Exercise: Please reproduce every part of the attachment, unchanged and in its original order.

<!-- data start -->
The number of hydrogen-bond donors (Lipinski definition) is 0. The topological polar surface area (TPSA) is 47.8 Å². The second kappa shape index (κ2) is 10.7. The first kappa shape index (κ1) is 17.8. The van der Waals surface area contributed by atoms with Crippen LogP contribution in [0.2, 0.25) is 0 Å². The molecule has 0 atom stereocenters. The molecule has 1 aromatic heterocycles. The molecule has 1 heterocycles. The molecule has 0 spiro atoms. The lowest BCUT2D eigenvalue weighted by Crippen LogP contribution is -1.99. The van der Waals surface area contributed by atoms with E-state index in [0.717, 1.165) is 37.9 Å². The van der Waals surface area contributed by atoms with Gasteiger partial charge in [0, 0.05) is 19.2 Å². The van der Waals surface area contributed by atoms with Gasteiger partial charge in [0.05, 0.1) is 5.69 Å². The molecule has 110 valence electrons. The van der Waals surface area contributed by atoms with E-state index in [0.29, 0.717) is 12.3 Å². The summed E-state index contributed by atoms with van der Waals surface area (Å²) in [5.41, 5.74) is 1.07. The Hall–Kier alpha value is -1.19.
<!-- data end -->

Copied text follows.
The number of hydrogen-bond donors (Lipinski definition) is 0. The topological polar surface area (TPSA) is 47.8 Å². The second kappa shape index (κ2) is 10.7. The first kappa shape index (κ1) is 17.8. The van der Waals surface area contributed by atoms with Crippen LogP contribution in [0.2, 0.25) is 0 Å². The molecule has 0 atom stereocenters. The molecule has 1 aromatic heterocycles. The molecule has 1 heterocycles. The molecule has 0 spiro atoms. The lowest BCUT2D eigenvalue weighted by Crippen LogP contribution is -1.99. The van der Waals surface area contributed by atoms with E-state index in [0.717, 1.165) is 37.9 Å². The van der Waals surface area contributed by atoms with Gasteiger partial charge in [0, 0.05) is 19.2 Å². The van der Waals surface area contributed by atoms with Gasteiger partial charge in [0.05, 0.1) is 5.69 Å². The molecule has 110 valence electrons. The van der Waals surface area contributed by atoms with E-state index in [0.29, 0.717) is 12.3 Å². The summed E-state index contributed by atoms with van der Waals surface area (Å²) in [5.41, 5.74) is 1.07. The Hall–Kier alpha value is -1.19.